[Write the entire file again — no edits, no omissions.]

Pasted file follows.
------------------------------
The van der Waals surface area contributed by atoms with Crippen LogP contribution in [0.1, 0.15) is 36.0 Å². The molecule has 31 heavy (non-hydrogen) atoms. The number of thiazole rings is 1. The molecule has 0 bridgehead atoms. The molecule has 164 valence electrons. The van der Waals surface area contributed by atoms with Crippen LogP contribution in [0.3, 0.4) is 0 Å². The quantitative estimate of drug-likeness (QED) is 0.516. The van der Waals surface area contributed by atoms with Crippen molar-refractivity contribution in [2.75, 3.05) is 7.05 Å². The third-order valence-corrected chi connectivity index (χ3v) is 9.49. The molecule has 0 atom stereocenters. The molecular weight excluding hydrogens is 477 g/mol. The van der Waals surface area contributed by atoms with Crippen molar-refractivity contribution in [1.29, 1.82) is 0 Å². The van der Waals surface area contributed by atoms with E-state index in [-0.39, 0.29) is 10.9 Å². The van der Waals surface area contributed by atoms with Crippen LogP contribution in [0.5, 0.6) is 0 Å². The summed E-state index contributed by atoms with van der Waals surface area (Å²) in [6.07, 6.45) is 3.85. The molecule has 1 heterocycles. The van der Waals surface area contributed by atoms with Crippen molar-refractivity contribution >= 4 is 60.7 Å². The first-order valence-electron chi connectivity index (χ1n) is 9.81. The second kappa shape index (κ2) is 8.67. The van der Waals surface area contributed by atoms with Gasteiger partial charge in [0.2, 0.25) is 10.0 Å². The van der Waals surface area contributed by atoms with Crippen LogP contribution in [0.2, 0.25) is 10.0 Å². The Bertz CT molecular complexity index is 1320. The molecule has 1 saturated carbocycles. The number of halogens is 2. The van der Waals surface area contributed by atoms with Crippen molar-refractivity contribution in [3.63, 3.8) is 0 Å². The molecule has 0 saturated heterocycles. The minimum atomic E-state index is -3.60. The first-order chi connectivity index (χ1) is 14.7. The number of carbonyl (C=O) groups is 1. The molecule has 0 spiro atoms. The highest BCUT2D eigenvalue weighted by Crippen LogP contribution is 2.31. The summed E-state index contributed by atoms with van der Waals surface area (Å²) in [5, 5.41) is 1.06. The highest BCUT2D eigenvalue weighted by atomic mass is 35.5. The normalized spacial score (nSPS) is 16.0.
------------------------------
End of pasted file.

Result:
The van der Waals surface area contributed by atoms with Crippen LogP contribution in [0.1, 0.15) is 36.0 Å². The molecule has 31 heavy (non-hydrogen) atoms. The number of thiazole rings is 1. The molecule has 0 bridgehead atoms. The molecule has 164 valence electrons. The van der Waals surface area contributed by atoms with Crippen LogP contribution in [0.3, 0.4) is 0 Å². The quantitative estimate of drug-likeness (QED) is 0.516. The van der Waals surface area contributed by atoms with Crippen molar-refractivity contribution in [2.75, 3.05) is 7.05 Å². The third-order valence-corrected chi connectivity index (χ3v) is 9.49. The molecule has 0 atom stereocenters. The molecular weight excluding hydrogens is 477 g/mol. The van der Waals surface area contributed by atoms with Crippen molar-refractivity contribution in [1.29, 1.82) is 0 Å². The van der Waals surface area contributed by atoms with E-state index in [-0.39, 0.29) is 10.9 Å². The van der Waals surface area contributed by atoms with Crippen LogP contribution in [0.5, 0.6) is 0 Å². The summed E-state index contributed by atoms with van der Waals surface area (Å²) in [6.07, 6.45) is 3.85. The molecule has 1 heterocycles. The van der Waals surface area contributed by atoms with Crippen molar-refractivity contribution >= 4 is 60.7 Å². The first-order valence-electron chi connectivity index (χ1n) is 9.81. The second kappa shape index (κ2) is 8.67. The van der Waals surface area contributed by atoms with Gasteiger partial charge in [0.2, 0.25) is 10.0 Å². The van der Waals surface area contributed by atoms with Crippen LogP contribution in [0.2, 0.25) is 10.0 Å². The Bertz CT molecular complexity index is 1320. The molecule has 1 saturated carbocycles. The number of halogens is 2. The van der Waals surface area contributed by atoms with Crippen molar-refractivity contribution in [3.63, 3.8) is 0 Å². The molecule has 0 saturated heterocycles. The minimum atomic E-state index is -3.60. The first-order chi connectivity index (χ1) is 14.7. The number of carbonyl (C=O) groups is 1. The molecule has 0 spiro atoms. The highest BCUT2D eigenvalue weighted by Crippen LogP contribution is 2.31. The summed E-state index contributed by atoms with van der Waals surface area (Å²) in [5, 5.41) is 1.06. The highest BCUT2D eigenvalue weighted by atomic mass is 35.5. The normalized spacial score (nSPS) is 16.0.